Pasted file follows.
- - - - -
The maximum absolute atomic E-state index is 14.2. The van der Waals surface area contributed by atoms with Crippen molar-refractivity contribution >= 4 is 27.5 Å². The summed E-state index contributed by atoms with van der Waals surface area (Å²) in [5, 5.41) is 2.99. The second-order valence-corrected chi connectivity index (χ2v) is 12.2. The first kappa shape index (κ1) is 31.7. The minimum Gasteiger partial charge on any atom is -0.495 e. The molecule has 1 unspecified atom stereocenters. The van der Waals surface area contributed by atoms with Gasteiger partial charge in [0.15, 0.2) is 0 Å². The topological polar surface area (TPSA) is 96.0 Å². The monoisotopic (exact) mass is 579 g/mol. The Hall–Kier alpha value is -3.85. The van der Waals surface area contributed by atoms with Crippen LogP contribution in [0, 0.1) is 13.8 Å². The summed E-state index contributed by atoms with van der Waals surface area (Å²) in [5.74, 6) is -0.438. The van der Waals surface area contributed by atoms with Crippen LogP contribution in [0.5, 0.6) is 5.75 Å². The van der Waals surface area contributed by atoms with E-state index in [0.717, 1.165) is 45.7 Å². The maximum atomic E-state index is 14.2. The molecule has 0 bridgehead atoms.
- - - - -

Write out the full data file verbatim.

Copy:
The maximum absolute atomic E-state index is 14.2. The van der Waals surface area contributed by atoms with Crippen molar-refractivity contribution >= 4 is 27.5 Å². The summed E-state index contributed by atoms with van der Waals surface area (Å²) in [5, 5.41) is 2.99. The second-order valence-corrected chi connectivity index (χ2v) is 12.2. The first kappa shape index (κ1) is 31.7. The minimum Gasteiger partial charge on any atom is -0.495 e. The molecule has 1 unspecified atom stereocenters. The van der Waals surface area contributed by atoms with Gasteiger partial charge in [0.15, 0.2) is 0 Å². The topological polar surface area (TPSA) is 96.0 Å². The monoisotopic (exact) mass is 579 g/mol. The Hall–Kier alpha value is -3.85. The van der Waals surface area contributed by atoms with Crippen LogP contribution in [0, 0.1) is 13.8 Å². The summed E-state index contributed by atoms with van der Waals surface area (Å²) in [5.74, 6) is -0.438. The van der Waals surface area contributed by atoms with Crippen LogP contribution in [0.5, 0.6) is 5.75 Å². The van der Waals surface area contributed by atoms with E-state index in [0.717, 1.165) is 45.7 Å². The maximum atomic E-state index is 14.2. The molecule has 0 bridgehead atoms.